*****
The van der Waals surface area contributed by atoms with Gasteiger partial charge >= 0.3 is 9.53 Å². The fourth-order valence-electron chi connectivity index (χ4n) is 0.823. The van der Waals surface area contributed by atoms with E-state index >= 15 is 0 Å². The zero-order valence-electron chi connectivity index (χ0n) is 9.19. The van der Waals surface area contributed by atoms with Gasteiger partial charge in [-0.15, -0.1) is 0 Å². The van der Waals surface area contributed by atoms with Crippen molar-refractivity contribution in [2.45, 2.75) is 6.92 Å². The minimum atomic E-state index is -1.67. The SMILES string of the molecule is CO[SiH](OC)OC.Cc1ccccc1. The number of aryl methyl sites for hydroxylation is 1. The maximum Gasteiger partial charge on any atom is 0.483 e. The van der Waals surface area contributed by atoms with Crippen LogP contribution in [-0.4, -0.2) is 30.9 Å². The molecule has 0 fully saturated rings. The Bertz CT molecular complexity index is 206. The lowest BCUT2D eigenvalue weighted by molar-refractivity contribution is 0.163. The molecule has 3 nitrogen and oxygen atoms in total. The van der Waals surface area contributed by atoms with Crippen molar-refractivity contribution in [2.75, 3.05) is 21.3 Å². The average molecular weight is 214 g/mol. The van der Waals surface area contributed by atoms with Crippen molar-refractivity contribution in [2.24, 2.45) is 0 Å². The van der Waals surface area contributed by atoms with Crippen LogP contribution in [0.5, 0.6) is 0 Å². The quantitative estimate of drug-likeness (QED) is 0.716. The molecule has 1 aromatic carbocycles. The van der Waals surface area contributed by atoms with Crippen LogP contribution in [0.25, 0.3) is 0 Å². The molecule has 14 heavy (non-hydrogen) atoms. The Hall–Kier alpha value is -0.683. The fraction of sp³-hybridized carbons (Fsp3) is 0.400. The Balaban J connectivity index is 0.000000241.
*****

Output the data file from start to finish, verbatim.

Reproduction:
The van der Waals surface area contributed by atoms with Gasteiger partial charge >= 0.3 is 9.53 Å². The fourth-order valence-electron chi connectivity index (χ4n) is 0.823. The van der Waals surface area contributed by atoms with E-state index >= 15 is 0 Å². The zero-order valence-electron chi connectivity index (χ0n) is 9.19. The van der Waals surface area contributed by atoms with Gasteiger partial charge in [-0.15, -0.1) is 0 Å². The van der Waals surface area contributed by atoms with Crippen molar-refractivity contribution in [2.45, 2.75) is 6.92 Å². The minimum atomic E-state index is -1.67. The SMILES string of the molecule is CO[SiH](OC)OC.Cc1ccccc1. The number of aryl methyl sites for hydroxylation is 1. The maximum Gasteiger partial charge on any atom is 0.483 e. The van der Waals surface area contributed by atoms with Crippen LogP contribution in [-0.4, -0.2) is 30.9 Å². The molecule has 0 fully saturated rings. The Bertz CT molecular complexity index is 206. The lowest BCUT2D eigenvalue weighted by molar-refractivity contribution is 0.163. The molecule has 3 nitrogen and oxygen atoms in total. The van der Waals surface area contributed by atoms with Crippen molar-refractivity contribution in [2.75, 3.05) is 21.3 Å². The average molecular weight is 214 g/mol. The van der Waals surface area contributed by atoms with Crippen molar-refractivity contribution in [2.24, 2.45) is 0 Å². The van der Waals surface area contributed by atoms with Crippen LogP contribution in [0.5, 0.6) is 0 Å². The quantitative estimate of drug-likeness (QED) is 0.716. The molecule has 1 aromatic carbocycles. The van der Waals surface area contributed by atoms with Crippen LogP contribution in [0.25, 0.3) is 0 Å². The molecule has 14 heavy (non-hydrogen) atoms. The Hall–Kier alpha value is -0.683. The fraction of sp³-hybridized carbons (Fsp3) is 0.400. The Balaban J connectivity index is 0.000000241.